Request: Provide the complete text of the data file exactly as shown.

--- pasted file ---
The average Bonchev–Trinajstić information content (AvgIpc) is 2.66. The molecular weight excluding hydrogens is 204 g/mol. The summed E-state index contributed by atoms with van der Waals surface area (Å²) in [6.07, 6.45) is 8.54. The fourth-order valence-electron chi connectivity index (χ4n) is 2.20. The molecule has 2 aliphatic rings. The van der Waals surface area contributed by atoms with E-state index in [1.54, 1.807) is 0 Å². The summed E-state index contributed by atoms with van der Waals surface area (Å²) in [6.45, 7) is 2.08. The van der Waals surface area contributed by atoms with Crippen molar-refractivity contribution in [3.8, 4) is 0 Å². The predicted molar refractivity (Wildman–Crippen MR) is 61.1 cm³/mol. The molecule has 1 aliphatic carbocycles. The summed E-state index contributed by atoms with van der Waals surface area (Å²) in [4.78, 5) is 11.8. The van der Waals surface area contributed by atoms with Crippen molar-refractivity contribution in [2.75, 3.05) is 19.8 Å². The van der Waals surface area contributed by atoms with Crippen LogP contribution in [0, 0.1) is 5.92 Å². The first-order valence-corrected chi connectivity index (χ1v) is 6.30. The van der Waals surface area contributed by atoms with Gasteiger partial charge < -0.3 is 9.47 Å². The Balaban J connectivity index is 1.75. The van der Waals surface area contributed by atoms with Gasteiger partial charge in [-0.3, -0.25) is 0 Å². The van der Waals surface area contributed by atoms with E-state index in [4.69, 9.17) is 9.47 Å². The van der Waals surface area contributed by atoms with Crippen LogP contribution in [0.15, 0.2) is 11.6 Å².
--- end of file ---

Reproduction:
The average Bonchev–Trinajstić information content (AvgIpc) is 2.66. The molecular weight excluding hydrogens is 204 g/mol. The summed E-state index contributed by atoms with van der Waals surface area (Å²) in [6.07, 6.45) is 8.54. The fourth-order valence-electron chi connectivity index (χ4n) is 2.20. The molecule has 2 aliphatic rings. The van der Waals surface area contributed by atoms with E-state index in [1.54, 1.807) is 0 Å². The summed E-state index contributed by atoms with van der Waals surface area (Å²) in [6.45, 7) is 2.08. The van der Waals surface area contributed by atoms with Crippen molar-refractivity contribution in [3.8, 4) is 0 Å². The predicted molar refractivity (Wildman–Crippen MR) is 61.1 cm³/mol. The molecule has 1 aliphatic carbocycles. The summed E-state index contributed by atoms with van der Waals surface area (Å²) in [4.78, 5) is 11.8. The van der Waals surface area contributed by atoms with Crippen molar-refractivity contribution in [2.75, 3.05) is 19.8 Å². The van der Waals surface area contributed by atoms with Crippen LogP contribution in [0, 0.1) is 5.92 Å². The first-order valence-corrected chi connectivity index (χ1v) is 6.30. The van der Waals surface area contributed by atoms with Gasteiger partial charge < -0.3 is 9.47 Å². The Balaban J connectivity index is 1.75. The van der Waals surface area contributed by atoms with Gasteiger partial charge in [-0.3, -0.25) is 0 Å². The van der Waals surface area contributed by atoms with E-state index in [4.69, 9.17) is 9.47 Å². The van der Waals surface area contributed by atoms with Crippen LogP contribution in [0.15, 0.2) is 11.6 Å².